Tuesday, 16 August 2011

The US Constitution: ‘We, the Capitalists’

Some years ago, I had reason to visit the offices of Moore Capital, the major US macro hedge fund, in Mayfair, London. In pride of place on a wall in the foyer was a copy of the US Constitution, said to be one of the ‘originals’. A valuable historical document, no doubt, though it was only much later that I looked a little closer into its actual history. This was when chancing across an old text in a bookshop with the intriguing title An Economic Interpretation of the Constitution of the United States, by Charles A Beard. First published by Macmillan in 1913, this was a 1961 edition, and also a snip at just £2.

For all the claims of democracy that usually resound when the US Constitution is discussed, little attention is paid to the economic interests that drew it up. Beard did focus on the economics, to much controversy when his book was first published. At that time, there were heated debates over the split in the Republican Party and conflict over the popular election of US Senators, worker compensation and other social legislation. Beard freely admits that his book is a ‘long and arid survey’ (and, mostly, it is), and he draws his conclusions after marshalling a huge amount of evidence from the period leading up to the adoption of the Constitution on 17 September 1787.

This is a summary of what he found (pages 324-325 of the book):

“The movement for the Constitution of the United States was originated and carried through by four groups of personalty [ie property] interests … money, public securities, manufactures, and trade and shipping.

“The first firm steps toward the formation of the Constitution were taken by a small and active group of men immediately interested through their personal possessions in the outcome of their labors.

“No popular vote was taken directly or indirectly on the proposition to call the Convention which drafted the Constitution.

“A large propertyless mass was, under the prevailing suffrage qualifications, excluded at the outset from participation (through representatives) in the work of the framing of the Constitution.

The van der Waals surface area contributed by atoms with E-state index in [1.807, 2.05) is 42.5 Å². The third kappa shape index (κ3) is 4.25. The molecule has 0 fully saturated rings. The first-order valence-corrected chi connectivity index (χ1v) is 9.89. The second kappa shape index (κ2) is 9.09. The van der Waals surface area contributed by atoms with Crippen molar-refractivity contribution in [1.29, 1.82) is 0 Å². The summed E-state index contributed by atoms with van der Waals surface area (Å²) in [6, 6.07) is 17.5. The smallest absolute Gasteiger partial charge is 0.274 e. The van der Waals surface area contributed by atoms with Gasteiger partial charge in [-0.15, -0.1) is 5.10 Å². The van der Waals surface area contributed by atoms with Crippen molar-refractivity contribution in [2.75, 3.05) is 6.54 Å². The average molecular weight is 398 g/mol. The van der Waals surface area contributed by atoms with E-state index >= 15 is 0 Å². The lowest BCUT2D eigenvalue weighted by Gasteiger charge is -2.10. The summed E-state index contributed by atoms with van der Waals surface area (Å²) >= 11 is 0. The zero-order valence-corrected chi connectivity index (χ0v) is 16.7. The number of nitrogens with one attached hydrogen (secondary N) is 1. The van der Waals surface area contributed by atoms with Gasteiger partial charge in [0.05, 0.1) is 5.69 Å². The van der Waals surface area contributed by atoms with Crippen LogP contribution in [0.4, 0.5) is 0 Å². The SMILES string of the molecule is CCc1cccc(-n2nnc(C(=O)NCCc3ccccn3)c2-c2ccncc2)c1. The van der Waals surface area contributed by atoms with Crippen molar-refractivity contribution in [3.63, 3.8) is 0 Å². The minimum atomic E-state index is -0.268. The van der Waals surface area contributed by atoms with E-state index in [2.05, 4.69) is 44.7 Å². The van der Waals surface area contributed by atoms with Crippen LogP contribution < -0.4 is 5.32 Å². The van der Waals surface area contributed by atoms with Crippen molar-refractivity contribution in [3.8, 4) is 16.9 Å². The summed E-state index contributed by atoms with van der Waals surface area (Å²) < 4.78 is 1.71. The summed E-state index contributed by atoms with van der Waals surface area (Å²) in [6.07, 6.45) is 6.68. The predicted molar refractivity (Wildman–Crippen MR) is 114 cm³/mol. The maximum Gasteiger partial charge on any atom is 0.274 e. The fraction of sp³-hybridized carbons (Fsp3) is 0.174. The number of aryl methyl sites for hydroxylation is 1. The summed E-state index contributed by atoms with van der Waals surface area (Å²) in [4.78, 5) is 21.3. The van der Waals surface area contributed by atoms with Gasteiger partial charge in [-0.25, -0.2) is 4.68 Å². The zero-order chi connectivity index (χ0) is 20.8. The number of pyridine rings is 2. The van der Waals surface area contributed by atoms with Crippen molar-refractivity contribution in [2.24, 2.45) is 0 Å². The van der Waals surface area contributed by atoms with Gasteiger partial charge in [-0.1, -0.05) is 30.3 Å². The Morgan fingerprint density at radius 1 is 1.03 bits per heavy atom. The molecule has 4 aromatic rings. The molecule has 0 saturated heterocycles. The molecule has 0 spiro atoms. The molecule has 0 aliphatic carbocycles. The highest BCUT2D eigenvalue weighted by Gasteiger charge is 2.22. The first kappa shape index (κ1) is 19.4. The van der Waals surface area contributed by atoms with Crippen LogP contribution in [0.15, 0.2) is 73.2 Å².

The members of the Philadelphia Convention which drafted the Constitution were, with a few exceptions, immediately, directly, and personally interested in, and derived economic advantages from, the establishment of the new system.

“The Constitution was essentially an economic document based upon the concept that the fundamental private rights of property are anterior to government and morally beyond the reach of popular majorities. …

“The Constitution was ratified by a vote of probably not more than one-sixth of the adult males.

“The leaders who supported the Constitution in the ratifying conventions represented the same economic groups as the members of the Philadelphia Convention; and in a large number of instances they were also directly and personally interested in the outcome of their efforts.

“In the ratification, it became manifest that the line of cleavage for and against the Constitution was between substantial personalty interests on the one hand and the small farming and debtor interests on the other.

“The Constitution was not created by ‘the whole people’ as the jurists have said … it was the work of a consolidated group whose interests knew no state boundaries and were truly national in their scope.”

So that was why Moore Capital had the document on the wall.

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